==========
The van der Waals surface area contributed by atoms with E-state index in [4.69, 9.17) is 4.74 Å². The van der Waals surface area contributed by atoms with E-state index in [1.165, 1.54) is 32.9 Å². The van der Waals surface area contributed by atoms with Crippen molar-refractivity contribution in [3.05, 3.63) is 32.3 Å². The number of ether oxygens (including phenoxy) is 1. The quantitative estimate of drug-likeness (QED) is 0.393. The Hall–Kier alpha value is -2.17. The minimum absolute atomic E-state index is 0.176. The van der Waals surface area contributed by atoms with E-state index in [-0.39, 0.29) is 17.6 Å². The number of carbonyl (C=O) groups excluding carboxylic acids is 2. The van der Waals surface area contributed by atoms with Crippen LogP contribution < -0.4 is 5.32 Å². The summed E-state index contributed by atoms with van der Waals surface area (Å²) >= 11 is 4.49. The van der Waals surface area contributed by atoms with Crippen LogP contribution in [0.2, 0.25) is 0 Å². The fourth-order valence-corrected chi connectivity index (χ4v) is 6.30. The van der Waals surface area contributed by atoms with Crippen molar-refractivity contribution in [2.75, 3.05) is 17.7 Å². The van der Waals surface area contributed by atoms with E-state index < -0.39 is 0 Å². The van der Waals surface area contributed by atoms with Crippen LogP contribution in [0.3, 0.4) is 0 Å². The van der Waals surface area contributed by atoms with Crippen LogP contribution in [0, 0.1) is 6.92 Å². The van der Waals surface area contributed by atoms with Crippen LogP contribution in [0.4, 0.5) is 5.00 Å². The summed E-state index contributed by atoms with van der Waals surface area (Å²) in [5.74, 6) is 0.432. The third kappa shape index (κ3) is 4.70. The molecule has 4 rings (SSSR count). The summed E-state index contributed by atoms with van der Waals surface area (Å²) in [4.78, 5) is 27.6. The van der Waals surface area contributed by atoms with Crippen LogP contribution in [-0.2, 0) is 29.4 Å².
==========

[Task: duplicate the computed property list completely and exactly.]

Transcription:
The van der Waals surface area contributed by atoms with E-state index in [4.69, 9.17) is 4.74 Å². The van der Waals surface area contributed by atoms with E-state index in [1.165, 1.54) is 32.9 Å². The van der Waals surface area contributed by atoms with Crippen molar-refractivity contribution in [3.05, 3.63) is 32.3 Å². The number of ether oxygens (including phenoxy) is 1. The quantitative estimate of drug-likeness (QED) is 0.393. The Hall–Kier alpha value is -2.17. The minimum absolute atomic E-state index is 0.176. The van der Waals surface area contributed by atoms with E-state index in [-0.39, 0.29) is 17.6 Å². The number of carbonyl (C=O) groups excluding carboxylic acids is 2. The van der Waals surface area contributed by atoms with Crippen LogP contribution < -0.4 is 5.32 Å². The summed E-state index contributed by atoms with van der Waals surface area (Å²) >= 11 is 4.49. The van der Waals surface area contributed by atoms with Crippen LogP contribution in [0.2, 0.25) is 0 Å². The fourth-order valence-corrected chi connectivity index (χ4v) is 6.30. The van der Waals surface area contributed by atoms with Crippen molar-refractivity contribution in [2.75, 3.05) is 17.7 Å². The van der Waals surface area contributed by atoms with E-state index < -0.39 is 0 Å². The van der Waals surface area contributed by atoms with Crippen LogP contribution in [0.3, 0.4) is 0 Å². The van der Waals surface area contributed by atoms with Crippen LogP contribution in [0, 0.1) is 6.92 Å². The van der Waals surface area contributed by atoms with Crippen LogP contribution in [0.4, 0.5) is 5.00 Å². The summed E-state index contributed by atoms with van der Waals surface area (Å²) in [5.74, 6) is 0.432. The third kappa shape index (κ3) is 4.70. The molecule has 4 rings (SSSR count). The summed E-state index contributed by atoms with van der Waals surface area (Å²) in [4.78, 5) is 27.6. The van der Waals surface area contributed by atoms with Crippen LogP contribution in [-0.2, 0) is 29.4 Å².